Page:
Labor Board

In 2010, legislators passed a badly need fix to Maryland’s antiquated education labor law. The Fairness in Negotiations Act (FINA) finally leveled the playing field in negotiations between local school boards and local associations.

In the years that the Labor Board has been meeting, it has proven its value as a fair, impartial arbiter in contract disputes between school systems and employees. Although the Labor Board originally had a sunset clause, the General Assembly recognized the value of the Labor Board to dependably serve as a fair, impartial arbiter in contract disputes between school systems and employees by removing the sunset clause during the 2014 legislative session.

Along with the public servants who depend on the State Labor Relations Board and the Higher Education Labor Relations Board, school employees deserve the fair and impartial process to settle labor disputes provided by the Public School Labor Relations Board.

What the Labor Board Means for You  

With the Labor Board, the days of waiting months, and sometimes years, to finalize contract negotiations are over. Local boards of education can no longer drag negotiations on and on, keeping you from hard-fought improvements in benefits, salary, and working conditions.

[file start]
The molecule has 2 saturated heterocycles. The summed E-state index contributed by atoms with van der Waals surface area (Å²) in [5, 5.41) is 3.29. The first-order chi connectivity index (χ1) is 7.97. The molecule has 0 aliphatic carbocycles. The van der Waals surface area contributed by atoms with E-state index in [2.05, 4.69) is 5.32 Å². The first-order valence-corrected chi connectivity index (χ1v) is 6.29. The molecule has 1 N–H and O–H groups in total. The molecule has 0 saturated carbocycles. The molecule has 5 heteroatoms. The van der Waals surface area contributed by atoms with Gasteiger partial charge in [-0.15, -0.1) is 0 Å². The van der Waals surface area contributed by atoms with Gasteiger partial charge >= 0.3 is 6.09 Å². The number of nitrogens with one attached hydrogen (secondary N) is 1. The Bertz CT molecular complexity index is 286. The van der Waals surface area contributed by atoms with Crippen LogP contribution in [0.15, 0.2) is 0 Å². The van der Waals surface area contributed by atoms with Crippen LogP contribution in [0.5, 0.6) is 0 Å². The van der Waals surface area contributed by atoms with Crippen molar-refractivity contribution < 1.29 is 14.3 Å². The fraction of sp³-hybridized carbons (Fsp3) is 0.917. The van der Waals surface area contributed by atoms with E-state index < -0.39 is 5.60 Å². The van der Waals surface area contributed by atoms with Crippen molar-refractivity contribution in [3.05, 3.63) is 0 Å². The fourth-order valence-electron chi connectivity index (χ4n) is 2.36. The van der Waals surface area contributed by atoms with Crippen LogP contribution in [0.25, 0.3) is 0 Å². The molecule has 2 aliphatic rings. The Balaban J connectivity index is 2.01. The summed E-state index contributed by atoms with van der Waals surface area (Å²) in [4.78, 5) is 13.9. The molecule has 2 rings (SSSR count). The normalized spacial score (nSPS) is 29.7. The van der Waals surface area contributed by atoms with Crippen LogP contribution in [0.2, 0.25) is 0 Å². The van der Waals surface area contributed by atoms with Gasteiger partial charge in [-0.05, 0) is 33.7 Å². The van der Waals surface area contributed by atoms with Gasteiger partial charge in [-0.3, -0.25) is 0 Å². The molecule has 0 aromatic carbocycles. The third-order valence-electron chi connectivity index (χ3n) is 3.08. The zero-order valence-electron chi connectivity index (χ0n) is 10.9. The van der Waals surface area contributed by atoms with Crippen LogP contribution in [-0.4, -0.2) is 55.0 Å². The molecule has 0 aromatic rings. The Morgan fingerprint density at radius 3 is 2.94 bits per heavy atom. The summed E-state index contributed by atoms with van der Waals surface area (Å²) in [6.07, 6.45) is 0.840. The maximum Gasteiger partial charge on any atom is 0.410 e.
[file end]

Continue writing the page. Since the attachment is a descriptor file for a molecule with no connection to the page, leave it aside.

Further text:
The Labor Board is in place to resolve labor disputes between local boards of education and local associations within a specific time frame. The decision is final and binding for both parties. If either party disagrees with the decision of the labor relations board, the dissenting party can appeal to the circuit court. Click here for more details on how the Labor Board works.

Why It’s Important

The Labor Board has served as a neutral third party to mediate and then, if necessary, arbitrate contract negotiation disputes between a local public school employer and the public school employees. The Board has corrected the problem of indeterminate delays in resolving differences and set up a timely and efficient process that has helped maintain strong, positive working relationships in our schools.

Before the passage of FINA, the State Board of Education decided what could and couldn’t be negotiated at the local bargaining table. To no one’s surprise, the board’s decisions often favored management over employees. According to FINA sponsor Senator Jamie Raskin (Dist. 20), it was, “like having your opponent in a sporting event supply the referee.” However, it is worth noting that the county fiscal authority’s final determination on public school system budgets remains unchanged, and the State Board of Education’s ability to make education policy is unaffected.